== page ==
- Spikes are typically attached to a strip of metal and plastic. The spikes must be secured to a surface with nails, screws, or adhesive, so be prepared for some light DIY work.
- Hanging deterrents usually have a built-in hook for attaching to tree branches or poles in the garden. Since they require no mounting or assembly, these deterrents are the easiest to work with.
- Fake owls often come with two screws and two holes along the base for mounting from a fence post or deck railing. Once the batteries or solar panels are in place and the owl is mounted, it’s fully functional.
Our Top Picks
Birds are beautiful, but they can become annoying if they eat the berries off bushes or peck at the tomatoes on plants. The top picks feature the types of bird deterrents discussed in this guide and the various considerations to keep in mind while shopping. Read on to discover some of the best bird deterrents on the market to protect your garden and property.
This Bird-X spike deterrent keeps away smaller birds, such as pigeons and sparrows, and larger climbers like squirrels. A pack of 2-foot strips offers 10 feet of coverage, with spikes measuring 4.3 inches long. Built from stainless steel, these spikes will last for years with no maintenance required.
The strips are attached to a flexible base, allowing for installation on rounded or uneven surfaces. Install the deterrents using the predrilled holes in the base, adhesive, or by securing them with zip ties.
For a slightly less expensive spike deterrent, consider these Bird B Gone strips. Each 1-foot section features 4.3-inch long spikes, providing total coverage of 10 feet per pack. The all-metal build is UV-protected and not affected by inclement weather.
Each Bird B Gone strip has a break point, so you can customize the length to suit your needs. The strips come predrilled with holes for mounting, but users also can use glue or zip ties to secure them.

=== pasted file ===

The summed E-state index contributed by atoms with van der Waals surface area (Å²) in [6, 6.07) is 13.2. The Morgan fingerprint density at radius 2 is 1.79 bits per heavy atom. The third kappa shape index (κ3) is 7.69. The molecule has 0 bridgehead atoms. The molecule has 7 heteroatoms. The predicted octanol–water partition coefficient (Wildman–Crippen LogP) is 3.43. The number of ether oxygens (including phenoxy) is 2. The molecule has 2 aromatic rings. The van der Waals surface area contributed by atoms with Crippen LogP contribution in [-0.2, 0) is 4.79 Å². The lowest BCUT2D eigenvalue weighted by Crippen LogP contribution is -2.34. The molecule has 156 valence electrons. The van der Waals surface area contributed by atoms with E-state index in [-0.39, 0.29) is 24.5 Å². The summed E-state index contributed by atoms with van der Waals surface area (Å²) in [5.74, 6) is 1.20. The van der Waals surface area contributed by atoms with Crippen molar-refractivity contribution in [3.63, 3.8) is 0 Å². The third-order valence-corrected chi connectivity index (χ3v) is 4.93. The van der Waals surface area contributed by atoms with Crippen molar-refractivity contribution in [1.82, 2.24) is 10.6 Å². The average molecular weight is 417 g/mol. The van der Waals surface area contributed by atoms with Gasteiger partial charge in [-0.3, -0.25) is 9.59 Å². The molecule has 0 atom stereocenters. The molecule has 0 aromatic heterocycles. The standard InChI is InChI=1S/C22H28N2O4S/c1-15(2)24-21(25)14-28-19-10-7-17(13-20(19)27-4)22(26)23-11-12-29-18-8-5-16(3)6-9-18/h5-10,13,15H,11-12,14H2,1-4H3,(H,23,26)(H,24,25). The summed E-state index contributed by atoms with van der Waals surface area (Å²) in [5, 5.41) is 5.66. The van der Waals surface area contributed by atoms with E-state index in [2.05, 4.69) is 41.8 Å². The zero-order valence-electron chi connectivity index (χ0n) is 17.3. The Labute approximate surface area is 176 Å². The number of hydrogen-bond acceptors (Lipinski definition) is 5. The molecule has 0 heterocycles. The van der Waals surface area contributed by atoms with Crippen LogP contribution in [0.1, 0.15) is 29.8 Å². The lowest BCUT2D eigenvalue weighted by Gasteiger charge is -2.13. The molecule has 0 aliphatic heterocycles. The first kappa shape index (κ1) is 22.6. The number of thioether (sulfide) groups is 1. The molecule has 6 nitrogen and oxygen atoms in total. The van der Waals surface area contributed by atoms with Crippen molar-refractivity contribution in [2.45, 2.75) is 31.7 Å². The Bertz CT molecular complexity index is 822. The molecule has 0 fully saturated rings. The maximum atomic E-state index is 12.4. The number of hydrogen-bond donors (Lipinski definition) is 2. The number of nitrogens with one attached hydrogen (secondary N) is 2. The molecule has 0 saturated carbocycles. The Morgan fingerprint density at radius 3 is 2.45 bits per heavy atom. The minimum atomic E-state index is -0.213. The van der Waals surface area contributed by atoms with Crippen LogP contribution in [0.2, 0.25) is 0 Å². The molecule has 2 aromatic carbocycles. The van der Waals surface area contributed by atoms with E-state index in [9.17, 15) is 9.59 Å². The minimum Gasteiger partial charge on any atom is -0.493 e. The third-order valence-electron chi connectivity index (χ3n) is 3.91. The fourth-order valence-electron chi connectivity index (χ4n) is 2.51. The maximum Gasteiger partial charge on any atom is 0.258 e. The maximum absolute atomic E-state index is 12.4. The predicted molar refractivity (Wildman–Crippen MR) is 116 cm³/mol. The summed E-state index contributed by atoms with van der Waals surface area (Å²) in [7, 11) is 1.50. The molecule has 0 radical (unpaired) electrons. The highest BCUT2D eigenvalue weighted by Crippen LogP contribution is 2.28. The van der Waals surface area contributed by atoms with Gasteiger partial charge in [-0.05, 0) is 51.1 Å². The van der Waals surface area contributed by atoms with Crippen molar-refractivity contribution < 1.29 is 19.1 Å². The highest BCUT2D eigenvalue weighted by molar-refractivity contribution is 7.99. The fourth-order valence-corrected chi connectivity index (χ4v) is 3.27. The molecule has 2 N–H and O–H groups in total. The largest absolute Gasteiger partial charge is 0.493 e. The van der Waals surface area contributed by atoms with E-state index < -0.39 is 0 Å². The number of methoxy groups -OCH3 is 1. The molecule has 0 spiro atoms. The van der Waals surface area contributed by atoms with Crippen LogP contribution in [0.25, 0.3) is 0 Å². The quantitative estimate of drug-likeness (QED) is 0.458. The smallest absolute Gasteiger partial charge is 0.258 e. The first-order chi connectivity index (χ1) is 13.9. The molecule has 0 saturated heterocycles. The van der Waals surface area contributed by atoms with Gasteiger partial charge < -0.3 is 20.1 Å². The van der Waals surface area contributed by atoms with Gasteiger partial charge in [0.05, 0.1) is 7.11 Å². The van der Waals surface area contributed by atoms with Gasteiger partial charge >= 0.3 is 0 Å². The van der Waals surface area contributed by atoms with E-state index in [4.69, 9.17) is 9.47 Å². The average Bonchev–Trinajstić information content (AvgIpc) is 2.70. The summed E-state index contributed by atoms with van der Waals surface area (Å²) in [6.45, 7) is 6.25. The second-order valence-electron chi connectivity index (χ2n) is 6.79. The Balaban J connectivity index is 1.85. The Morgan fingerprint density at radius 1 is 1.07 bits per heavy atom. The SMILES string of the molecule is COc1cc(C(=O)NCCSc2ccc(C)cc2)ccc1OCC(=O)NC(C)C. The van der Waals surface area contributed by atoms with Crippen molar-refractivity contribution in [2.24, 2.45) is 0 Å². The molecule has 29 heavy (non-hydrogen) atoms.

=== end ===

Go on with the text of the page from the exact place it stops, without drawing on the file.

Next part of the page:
If you’re struggling to keep sparrows, gulls, or other small birds off your property, these reflective discs can do the job—and add a bit of sparkle. The plastic disks are nontoxic and reflect the sunlight to confuse the birds as they fly near them.
The complete bird deterrent set contains eight 11-inch discs, 24 connecting rings, eight rotation pieces, and eight hooks. Install the disks on low-hanging tree limbs or attach them to poles and add a bit of decor to your outdoor space.
These two fake owls from Hausse help deter larger prey birds such as hawks. Standing 10.5 inches tall, 5.2 inches wide, and weighing just under a pound, the highly detailed painting on these deterrents adds to their realistic appearance. They double as decorative ornaments and add a whimsical charm to the backyard.
The base has a predrilled hole for mounting on a post (not included) for greater visibility, or you can perch it on a balcony, porch, or railing to keep pesky birds away from your yard.
To repel small and large birds alike, consider these heavy-duty spike deterrents. At 4.7 inches in length, these spikes are longer than those found on other strips. They’re designed for longevity, built with durable stainless steel spikes and a UV-protected base of polycarbonate plastic.
Each pack of 1-foot strips provides 10 feet of coverage. The base has 360-degree flexibility and can be installed horizontally or vertically. These deterrents come with predrilled holes and a glue trough that makes installation relatively easy.
FAQs About Bird Deterrents
After learning about the types of bird deterrents and how they can protect birds that enter your property, you still may have some questions about bird deterrents and birds in general. Check out some of the most frequently asked questions and their corresponding answers below.
Q. What keeps birds away?
The best way to keep birds out of your garden or yard is by making it difficult for them to determine where they can fly and land. If they are unsure of where and how to approach your property, they are more likely to avoid the area completely.
Q. What smells do birds hate?
Similar to mice and other pests, birds don’t like the smell of peppermint oil and citronella.
Q. Will aluminum foil deter birds?
If it’s hung so that it spins and reflects the light, aluminum foil can act as an effective hanging bird deterrent.
Q. Do fake owls deter birds?
Yes, fake owls tend to deter large birds, such as hawks and other owls, but they can deter small birds as well.